Dentistry

Dental problems are the most common health issue among US pets, affecting at least

70 to 80 percent of dogs and cats. Problems that develop in the mouth can seriously

affect the overall health of pets and could potentially affect quality of life, as well as

longevity.

A pet’s bad breath can be a sign that your cat or dog may be developing dental problems, including the buildup of plaque and tartar. If ignored, many types of dental conditions are not only irreversible, but can eventually result in tooth loss or cause severe health issues.

Food material, bacteria and saliva accumulate and adhere to the tooth surface, forming a soft “plaque”. This material can be easily removed at this point. However, if buildup is allowed to continue, it becomes hard and “chalk-like” from its mineral content. The teeth then become loose and may even fall out. The gums become reddened, swollen and bleed easily. Pets will often salivate excessively from the associated pain.

The buildup of this material allows bacteria to constantly grow in the infected mouth tissue. These bacteria may enter the bloodstream through the bleeding gums and cause such problems as: heart valve infections and kidney infections.

Proper dental prophylaxis involves the following steps:

Laboratory Testing:
Enhances sedation safety and provides a prognosis of internal organ problems that can affect the health of your pet after the dental cleaning. As your pet grows older, internal organs begin to fail. Even though your pet seems to be in “good health”, blood testing often reveals sub-clinical problems that are treatable when caught in time.

Sedation:
Sedation is required since your pet will not “open wide”. Sedation also allows us to do a much more thorough job below the gum line, which, although unable to be seen, is where most of the real problem is located. The part of the tooth under the gum line must be cleaned, as well as the exposed portion to really help your pet long term. Our sedatives are chosen with your pet’s utmost safety in mind, and is dictated by age, weight and physical condition.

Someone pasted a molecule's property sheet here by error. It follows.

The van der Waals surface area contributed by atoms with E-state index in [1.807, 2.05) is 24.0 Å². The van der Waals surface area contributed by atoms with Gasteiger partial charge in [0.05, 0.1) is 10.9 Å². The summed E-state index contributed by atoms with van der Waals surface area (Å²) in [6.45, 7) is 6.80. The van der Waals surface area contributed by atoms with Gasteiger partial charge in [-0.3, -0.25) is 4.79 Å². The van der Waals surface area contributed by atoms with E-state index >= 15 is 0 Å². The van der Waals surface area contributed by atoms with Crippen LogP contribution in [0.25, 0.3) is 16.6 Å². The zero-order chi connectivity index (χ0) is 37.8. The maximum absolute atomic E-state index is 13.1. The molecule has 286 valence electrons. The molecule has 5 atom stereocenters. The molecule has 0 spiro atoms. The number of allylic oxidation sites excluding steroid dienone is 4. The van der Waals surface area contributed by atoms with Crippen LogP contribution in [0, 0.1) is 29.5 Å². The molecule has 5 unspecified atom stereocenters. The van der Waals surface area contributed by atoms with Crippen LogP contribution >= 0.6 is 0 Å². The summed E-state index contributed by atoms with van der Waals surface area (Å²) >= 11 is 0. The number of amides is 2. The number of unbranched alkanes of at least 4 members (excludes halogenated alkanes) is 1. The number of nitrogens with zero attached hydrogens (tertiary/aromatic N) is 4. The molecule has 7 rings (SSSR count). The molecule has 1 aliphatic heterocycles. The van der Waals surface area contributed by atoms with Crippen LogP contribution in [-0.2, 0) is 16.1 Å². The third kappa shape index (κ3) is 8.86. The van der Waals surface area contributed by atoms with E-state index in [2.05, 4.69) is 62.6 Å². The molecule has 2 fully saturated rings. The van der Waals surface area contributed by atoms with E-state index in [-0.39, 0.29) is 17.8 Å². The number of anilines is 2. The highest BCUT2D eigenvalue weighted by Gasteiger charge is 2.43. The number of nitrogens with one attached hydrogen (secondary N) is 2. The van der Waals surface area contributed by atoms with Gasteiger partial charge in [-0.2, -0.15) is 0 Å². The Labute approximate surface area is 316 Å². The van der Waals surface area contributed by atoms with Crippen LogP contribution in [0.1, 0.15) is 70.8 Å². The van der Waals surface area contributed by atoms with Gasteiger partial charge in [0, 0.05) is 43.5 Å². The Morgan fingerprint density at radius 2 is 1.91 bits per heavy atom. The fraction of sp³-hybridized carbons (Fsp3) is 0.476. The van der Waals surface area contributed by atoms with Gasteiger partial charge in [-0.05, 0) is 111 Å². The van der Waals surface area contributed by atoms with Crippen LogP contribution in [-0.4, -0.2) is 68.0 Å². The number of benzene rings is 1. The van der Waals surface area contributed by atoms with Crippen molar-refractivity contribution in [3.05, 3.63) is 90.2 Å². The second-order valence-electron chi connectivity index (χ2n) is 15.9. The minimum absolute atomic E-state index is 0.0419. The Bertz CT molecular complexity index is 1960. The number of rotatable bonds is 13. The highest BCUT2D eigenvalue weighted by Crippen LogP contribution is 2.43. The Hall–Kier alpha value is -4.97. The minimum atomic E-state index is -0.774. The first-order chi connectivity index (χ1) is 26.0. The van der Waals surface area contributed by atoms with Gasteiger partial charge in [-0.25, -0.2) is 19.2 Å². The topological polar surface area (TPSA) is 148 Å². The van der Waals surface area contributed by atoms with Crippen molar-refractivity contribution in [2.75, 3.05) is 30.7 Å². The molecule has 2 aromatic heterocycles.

Scaling of the teeth:
To remove tartar above and below the gum line, scaling is done with both hand instruments and ultrasonic cleaning equipment.

Polishing of the teeth:
Just like using fine grit sandpaper after using coarse grit, we must polish the teeth to make the teeth smooth. Polishing after scaling is important to “smooth down” the surfaces and to make the teeth more resistant.

Antiseptic flushing:
It is important after polishing to rid the mouth of the ever-present bacteria so they do not invade the gums that were irritated during the cleaning. Solutions are actually flushed beneath the gum line to rid these germs.

Antibiotics:
Antibiotics are usually required in veterinary dentistry because teeth cleanings are not usually performed until tooth and gum disease is already present. Injectable antibiotics are used routinely. Oral medications are sometimes prescribed, depending upon the severity of infection.

Once the dental cleaning procedure has been completed, it is important that

you follow the dental hygiene recommendations made by Dr Joey to keep

your pet’s mouth as healthy as possible.